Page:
Thursday, 25 June 2009

Child Poverty in the UK

A report by the Office for National Statistics showed yesterday what we all know: the Government's attempts to tackle child poverty are failing.

And they're failing for a very simple reason: New Labour has failed to tackle child poverty because it has refused to address inequality and the distribution of wealth.

As a spokesperson from the ONS said: "the data suggests that the most significant influence on children's experiences growing up is likely to be income deprivation".

There's some very simple things the Government could do: raise the minimum wage, make the tax system more progressive, increase JSA and other benefits, restore trade union rights to increase bargaining power and stop undercutting through agencies.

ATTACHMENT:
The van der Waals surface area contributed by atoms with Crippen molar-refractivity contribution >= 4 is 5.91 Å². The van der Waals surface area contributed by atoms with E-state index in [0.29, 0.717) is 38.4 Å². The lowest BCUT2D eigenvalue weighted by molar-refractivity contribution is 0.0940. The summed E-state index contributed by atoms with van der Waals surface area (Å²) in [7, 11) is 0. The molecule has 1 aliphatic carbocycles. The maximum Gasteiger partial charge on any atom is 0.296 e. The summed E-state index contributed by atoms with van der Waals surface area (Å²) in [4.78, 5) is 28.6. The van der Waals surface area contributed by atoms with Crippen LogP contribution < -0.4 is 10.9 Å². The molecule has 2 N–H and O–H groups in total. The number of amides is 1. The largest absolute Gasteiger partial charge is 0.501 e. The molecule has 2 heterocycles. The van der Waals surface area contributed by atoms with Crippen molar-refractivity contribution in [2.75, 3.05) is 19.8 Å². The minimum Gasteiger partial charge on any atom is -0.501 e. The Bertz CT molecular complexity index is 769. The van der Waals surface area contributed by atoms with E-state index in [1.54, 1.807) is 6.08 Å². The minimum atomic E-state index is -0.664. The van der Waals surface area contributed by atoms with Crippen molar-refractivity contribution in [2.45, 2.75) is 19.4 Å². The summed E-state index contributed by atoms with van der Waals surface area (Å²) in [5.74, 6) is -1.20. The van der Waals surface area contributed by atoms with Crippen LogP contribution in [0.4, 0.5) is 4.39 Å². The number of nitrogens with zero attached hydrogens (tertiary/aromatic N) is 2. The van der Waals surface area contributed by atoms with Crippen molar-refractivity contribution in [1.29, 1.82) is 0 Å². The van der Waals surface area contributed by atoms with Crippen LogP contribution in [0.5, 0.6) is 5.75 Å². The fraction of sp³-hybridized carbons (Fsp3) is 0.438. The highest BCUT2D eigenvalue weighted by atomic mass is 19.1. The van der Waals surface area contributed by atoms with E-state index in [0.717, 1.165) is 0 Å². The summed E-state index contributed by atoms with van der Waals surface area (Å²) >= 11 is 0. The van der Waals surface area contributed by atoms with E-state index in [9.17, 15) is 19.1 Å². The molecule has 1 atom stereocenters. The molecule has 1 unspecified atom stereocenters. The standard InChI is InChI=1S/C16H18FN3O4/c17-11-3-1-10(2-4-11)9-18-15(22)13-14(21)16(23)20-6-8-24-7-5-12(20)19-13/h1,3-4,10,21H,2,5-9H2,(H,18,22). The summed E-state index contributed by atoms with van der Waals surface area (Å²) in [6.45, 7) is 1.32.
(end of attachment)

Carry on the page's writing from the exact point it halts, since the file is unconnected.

The Morning Star rightly prioritises this story on its front page today.

According to the OECD, the "the gap between rich and poor is still greater in the UK than in three quarters of OECD countries". The OECD also reveals that "child poverty rates are still above the levels recorded in the mid-1980s".

That is shocking - children in the UK are more likely to be in poverty today than at the height of Thatcherism

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